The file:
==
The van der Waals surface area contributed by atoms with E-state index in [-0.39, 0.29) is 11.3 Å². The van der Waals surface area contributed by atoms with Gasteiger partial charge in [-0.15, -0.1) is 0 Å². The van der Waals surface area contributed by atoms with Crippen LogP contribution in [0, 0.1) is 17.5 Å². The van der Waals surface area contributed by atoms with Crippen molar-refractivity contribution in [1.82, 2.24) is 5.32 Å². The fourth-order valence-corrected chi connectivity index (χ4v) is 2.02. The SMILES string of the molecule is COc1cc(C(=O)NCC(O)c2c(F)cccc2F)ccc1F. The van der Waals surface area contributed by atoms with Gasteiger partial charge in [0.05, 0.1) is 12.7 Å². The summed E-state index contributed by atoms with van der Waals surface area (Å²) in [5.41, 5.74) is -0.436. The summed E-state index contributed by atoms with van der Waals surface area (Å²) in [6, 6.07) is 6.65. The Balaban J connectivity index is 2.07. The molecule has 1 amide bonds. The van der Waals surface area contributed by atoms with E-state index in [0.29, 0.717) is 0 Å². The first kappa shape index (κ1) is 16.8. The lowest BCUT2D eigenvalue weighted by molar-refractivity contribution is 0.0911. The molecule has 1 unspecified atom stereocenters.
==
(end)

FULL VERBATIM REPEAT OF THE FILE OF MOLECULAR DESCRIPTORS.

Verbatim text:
The van der Waals surface area contributed by atoms with E-state index in [-0.39, 0.29) is 11.3 Å². The van der Waals surface area contributed by atoms with Gasteiger partial charge in [-0.15, -0.1) is 0 Å². The van der Waals surface area contributed by atoms with Crippen LogP contribution in [0, 0.1) is 17.5 Å². The van der Waals surface area contributed by atoms with Crippen molar-refractivity contribution in [1.82, 2.24) is 5.32 Å². The fourth-order valence-corrected chi connectivity index (χ4v) is 2.02. The SMILES string of the molecule is COc1cc(C(=O)NCC(O)c2c(F)cccc2F)ccc1F. The van der Waals surface area contributed by atoms with Gasteiger partial charge in [0.05, 0.1) is 12.7 Å². The summed E-state index contributed by atoms with van der Waals surface area (Å²) in [5.41, 5.74) is -0.436. The summed E-state index contributed by atoms with van der Waals surface area (Å²) in [6, 6.07) is 6.65. The Balaban J connectivity index is 2.07. The molecule has 1 amide bonds. The van der Waals surface area contributed by atoms with E-state index in [0.29, 0.717) is 0 Å². The first kappa shape index (κ1) is 16.8. The lowest BCUT2D eigenvalue weighted by molar-refractivity contribution is 0.0911. The molecule has 1 unspecified atom stereocenters.